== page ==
More institutional investors turned to alternatives in 2016 in the hunt for better returns, according to a new report from London-based advisory firm Willis Towers Watson.
The assets under management held by the world's largest 100 alternative asset managers rose by 10 percent to $4 trillion in 2016, compared with $3.6 trillion in 2015. Of that amount private equity managers accounted for 17 percent of the share of assets at $695 billion, an increase from the $640 billion recorded in 2015. Meanwhile, private equity funds of funds made up 12 percent of assets at $492 billion.
“Private equity has also continued to thrive following the period of strong distributions and investors looking for alpha which is becoming more challenging to achieve with the abundance of capital and limited supply of deals contributing to incredibly rich pricing,” Luba Nikulina, global head of manager research at Towers Watson, said. “Investors are now having to find areas of the market that aren't as expensive or are viewed as contrarian in hopes of achieving successful outcomes.”
Blackstone is the largest private equity manager, with more than $100 billion in the asset class, followed by TPG Capital with $72 billion, and KKR with $60 billion, the survey found.
When the assets managed by the top 100 managers were broken down by investor type, pensions funds, funds of funds and sovereign wealth funds were the top three investors in private equity committing $113.3 billion, $42.8 billion and $26.8 billion, respectively.
The report also noted growing interest from insurers. “Although the alternative asset manager universe continues to be dominated by pension fund assets, as solutions have continued to evolve that are better aligned to investor needs and incorporate lower cost structures, we have seen growing interest from other investor groups such as insurers looking to lock-in alpha opportunities presented by continued volatility,” Richard Tan, head of private markets for Asia at Willis Towers Watson, said.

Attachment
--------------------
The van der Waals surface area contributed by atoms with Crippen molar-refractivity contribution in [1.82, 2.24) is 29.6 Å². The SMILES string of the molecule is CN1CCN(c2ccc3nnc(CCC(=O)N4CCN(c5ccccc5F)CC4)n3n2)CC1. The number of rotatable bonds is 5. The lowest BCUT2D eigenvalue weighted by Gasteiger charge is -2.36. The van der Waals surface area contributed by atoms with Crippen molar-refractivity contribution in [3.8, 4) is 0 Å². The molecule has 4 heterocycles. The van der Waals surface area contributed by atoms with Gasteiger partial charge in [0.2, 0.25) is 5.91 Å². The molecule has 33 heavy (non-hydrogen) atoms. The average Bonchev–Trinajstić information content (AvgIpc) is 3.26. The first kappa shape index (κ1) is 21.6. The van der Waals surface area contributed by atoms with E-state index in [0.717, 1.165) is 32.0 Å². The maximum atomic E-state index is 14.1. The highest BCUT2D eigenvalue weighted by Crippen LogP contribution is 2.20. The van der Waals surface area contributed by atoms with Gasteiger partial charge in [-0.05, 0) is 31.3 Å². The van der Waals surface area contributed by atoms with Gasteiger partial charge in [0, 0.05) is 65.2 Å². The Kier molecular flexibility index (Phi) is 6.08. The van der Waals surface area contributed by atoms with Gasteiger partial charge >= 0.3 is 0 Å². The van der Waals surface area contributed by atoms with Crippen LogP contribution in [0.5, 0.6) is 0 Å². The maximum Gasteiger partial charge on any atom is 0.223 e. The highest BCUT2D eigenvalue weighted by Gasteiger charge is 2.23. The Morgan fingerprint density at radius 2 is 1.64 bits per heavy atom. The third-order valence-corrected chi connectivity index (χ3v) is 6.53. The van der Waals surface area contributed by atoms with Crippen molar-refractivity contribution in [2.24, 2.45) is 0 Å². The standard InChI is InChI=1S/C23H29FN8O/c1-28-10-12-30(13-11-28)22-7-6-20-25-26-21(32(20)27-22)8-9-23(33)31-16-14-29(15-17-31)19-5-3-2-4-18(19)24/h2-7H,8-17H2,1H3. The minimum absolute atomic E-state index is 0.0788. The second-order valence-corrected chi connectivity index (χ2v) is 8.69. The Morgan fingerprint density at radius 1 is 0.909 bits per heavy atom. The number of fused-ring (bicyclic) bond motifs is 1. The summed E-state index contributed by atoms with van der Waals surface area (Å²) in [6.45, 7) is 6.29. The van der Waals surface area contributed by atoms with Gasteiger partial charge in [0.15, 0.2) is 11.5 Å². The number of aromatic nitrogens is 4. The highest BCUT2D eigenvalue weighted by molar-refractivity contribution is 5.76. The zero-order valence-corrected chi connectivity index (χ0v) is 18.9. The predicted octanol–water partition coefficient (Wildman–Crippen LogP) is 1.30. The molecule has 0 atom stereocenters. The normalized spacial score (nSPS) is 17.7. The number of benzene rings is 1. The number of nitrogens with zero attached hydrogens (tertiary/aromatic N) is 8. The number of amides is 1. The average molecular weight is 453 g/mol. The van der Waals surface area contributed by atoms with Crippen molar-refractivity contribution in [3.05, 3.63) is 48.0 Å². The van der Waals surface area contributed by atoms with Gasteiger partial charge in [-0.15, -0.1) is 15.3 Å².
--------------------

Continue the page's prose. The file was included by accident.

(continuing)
Property managers claimed the largest alternatives share – 35 percent – or more than $1.4 trillion in assets. Other alternative asset classes covered in the report included hedge funds, funds of hedge funds and commodities. Illiquid credit trailed with 9 percent and $360 billion of assets, while infrastructure made up 4 percent of $161 billion of the AUM held by the 100 managers.
Illiquid credit was the alternative asset class with the largest percentage increase in 2016, with AUM more than doubling from $178 billion to $360 billion. The firm did not provide the percentage changes for real estate, private equity, private equity fund of funds and infrastructure in the report, and did not respond to inquiries on the matter as of press time.
Additional reporting by Carmela Mendoza